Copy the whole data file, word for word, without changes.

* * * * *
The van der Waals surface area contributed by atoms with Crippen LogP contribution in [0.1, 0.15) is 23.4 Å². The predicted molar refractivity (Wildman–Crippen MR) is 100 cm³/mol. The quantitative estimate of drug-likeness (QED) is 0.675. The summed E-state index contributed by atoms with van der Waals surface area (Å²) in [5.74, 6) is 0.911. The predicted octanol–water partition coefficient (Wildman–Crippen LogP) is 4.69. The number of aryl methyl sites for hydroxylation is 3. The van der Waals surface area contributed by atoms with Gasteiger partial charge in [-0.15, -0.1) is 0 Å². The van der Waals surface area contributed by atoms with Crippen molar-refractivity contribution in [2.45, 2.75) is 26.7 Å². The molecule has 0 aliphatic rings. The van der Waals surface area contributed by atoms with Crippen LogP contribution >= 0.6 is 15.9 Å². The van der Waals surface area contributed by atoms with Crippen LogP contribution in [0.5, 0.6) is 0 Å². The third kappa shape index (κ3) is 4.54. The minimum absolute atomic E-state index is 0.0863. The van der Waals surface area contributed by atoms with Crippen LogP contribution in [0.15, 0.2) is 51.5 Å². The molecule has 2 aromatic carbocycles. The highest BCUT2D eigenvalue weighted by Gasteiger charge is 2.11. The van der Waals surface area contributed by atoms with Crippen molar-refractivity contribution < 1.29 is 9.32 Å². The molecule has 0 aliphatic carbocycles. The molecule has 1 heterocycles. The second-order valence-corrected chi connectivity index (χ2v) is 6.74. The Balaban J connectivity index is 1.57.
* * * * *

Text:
The van der Waals surface area contributed by atoms with Crippen LogP contribution in [0.1, 0.15) is 23.4 Å². The predicted molar refractivity (Wildman–Crippen MR) is 100 cm³/mol. The quantitative estimate of drug-likeness (QED) is 0.675. The summed E-state index contributed by atoms with van der Waals surface area (Å²) in [5.74, 6) is 0.911. The predicted octanol–water partition coefficient (Wildman–Crippen LogP) is 4.69. The number of aryl methyl sites for hydroxylation is 3. The van der Waals surface area contributed by atoms with Gasteiger partial charge in [-0.15, -0.1) is 0 Å². The van der Waals surface area contributed by atoms with Crippen molar-refractivity contribution in [2.45, 2.75) is 26.7 Å². The molecule has 0 aliphatic rings. The van der Waals surface area contributed by atoms with Crippen LogP contribution >= 0.6 is 15.9 Å². The van der Waals surface area contributed by atoms with Crippen LogP contribution in [0.5, 0.6) is 0 Å². The third kappa shape index (κ3) is 4.54. The minimum absolute atomic E-state index is 0.0863. The van der Waals surface area contributed by atoms with Crippen LogP contribution in [0.15, 0.2) is 51.5 Å². The molecule has 2 aromatic carbocycles. The highest BCUT2D eigenvalue weighted by Gasteiger charge is 2.11. The van der Waals surface area contributed by atoms with Crippen molar-refractivity contribution < 1.29 is 9.32 Å². The molecule has 0 aliphatic carbocycles. The molecule has 1 heterocycles. The second-order valence-corrected chi connectivity index (χ2v) is 6.74. The Balaban J connectivity index is 1.57.